Reginald Asangba Taluah is the first child of three. Born on the 14th of April, 1984 in Tamale, he hails from Navrongo in the Upper East Region of Ghana. He had his secondary education at Notre Dame Minor Seminary in Navrongo, and received his B.A degree in English and Sociology in 2007. He is currently pursuing an M.Phil in Literature in English at the Department of English-Legon.
Five Questions with Reginald Asangba Taluah:
1. This poem evokes great curiosity in the readers. When you were writing it, how did you want readers to feel while reading it?
My objective is to hold the reader’s attention, not just to the art but the message as well. I seemed to have loved the introductory stanzas I had earlier on recited that I consequently developed to its present state. Who is she? One may ask. And though I possibly will have my own idea or perhaps opinion about what is being referred to, the answer relies solely on the reader as he or she finds the landing site.
2. Was this poem inspired by any particular incident in your life? Influenced by particular other poems you have read?
The inspiration is not only by an incident in my life but incidents in our lives. With the influences of other poems, I must say they are many. I see and hear many things around me and believe therein lies my concern and also my duty. I know for sure that I do not write the poem, the poem writes me. And that is the answer I often give when asked how I did it. I just can’t tell, and to be frank with you, I sometimes pose the same question to myself.
3. We seem to be profiling you about once a year, and each time checking in on the state of poetry on the campus at Legon. What is your update for 2009?
If at all there is anything new, not to the best of my knowledge. "Open Air Theatre" on Radio Univers- Legon is still faring well. And I also want to believe Laban Hill’s poetry project will give birth to something great [ed. note: see the February 26th, 2009 posting on our News and Notices page for information on Laban Hill's new project]. The coming together of many budding poets is certain to yield fine results and perhaps I must say due to the demanding nature of my courses somethings may pass me by.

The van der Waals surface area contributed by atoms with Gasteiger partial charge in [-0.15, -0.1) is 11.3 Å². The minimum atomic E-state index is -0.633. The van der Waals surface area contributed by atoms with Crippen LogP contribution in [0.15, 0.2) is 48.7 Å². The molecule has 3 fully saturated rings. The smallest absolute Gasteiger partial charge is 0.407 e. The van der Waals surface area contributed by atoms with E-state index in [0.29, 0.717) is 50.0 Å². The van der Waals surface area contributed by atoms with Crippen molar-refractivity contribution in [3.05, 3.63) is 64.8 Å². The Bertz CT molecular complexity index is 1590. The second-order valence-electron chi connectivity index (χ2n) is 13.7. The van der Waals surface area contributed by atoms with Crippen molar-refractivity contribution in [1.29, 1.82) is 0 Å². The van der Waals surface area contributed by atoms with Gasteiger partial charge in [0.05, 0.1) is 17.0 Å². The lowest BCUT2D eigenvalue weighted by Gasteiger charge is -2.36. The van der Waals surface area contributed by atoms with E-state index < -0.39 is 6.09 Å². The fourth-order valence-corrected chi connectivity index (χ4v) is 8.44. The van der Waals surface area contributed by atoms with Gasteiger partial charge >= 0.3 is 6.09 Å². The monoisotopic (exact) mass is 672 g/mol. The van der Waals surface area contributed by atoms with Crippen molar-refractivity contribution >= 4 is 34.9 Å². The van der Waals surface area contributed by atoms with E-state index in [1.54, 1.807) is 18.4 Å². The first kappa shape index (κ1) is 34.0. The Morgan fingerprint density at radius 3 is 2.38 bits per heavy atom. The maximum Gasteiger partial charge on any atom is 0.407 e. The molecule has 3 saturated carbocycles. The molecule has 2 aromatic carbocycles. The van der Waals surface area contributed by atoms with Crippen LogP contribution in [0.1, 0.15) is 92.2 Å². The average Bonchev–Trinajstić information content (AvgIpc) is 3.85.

4. In your last interview you noted that "The assertions and praises rained on Ghanaians as being "peaceful" is also the driving force for Ghanaians not to tarnish the already good image they have attained." This certainly seems to have been proven true throughout the recent election process. What are your feelings on the election, and the prospects for Ghanaian peace and democracy in the future?
At a point, some and probably most Ghanaians trampled on their patience. There was mounting tension in the country, but as the democratic threshold has been crossed without qualms, we give the glory to the Lord. I will always maintain that Ghanaians have gone a long way and will not mar their efforts. The knowledge that many eyes are watching from afar serves as an illuminating reminder. Ghana is equally securely girded with a tough belt of peace. Ghanaians also demonstrated a high sense of political maturity where constituency members sent self centered Members of Parliament packing. Those who neglected their roles as voices of their people and negotiators of developmental projects and rather concentrated in amassing wealth for their families and generations to come were kicked out.
5. Are you engaged in any writing projects (new poems, etc.) that you think our readers might be interested in?
I guess I am done with a play manuscript and waiting to take the next steps. I seem to be unsettled at this point in time and though I keep writing new poems and editing, my academic work does not give me the liberty I need for a true organization. I am up to many things and you will not be left out at the appropriate time.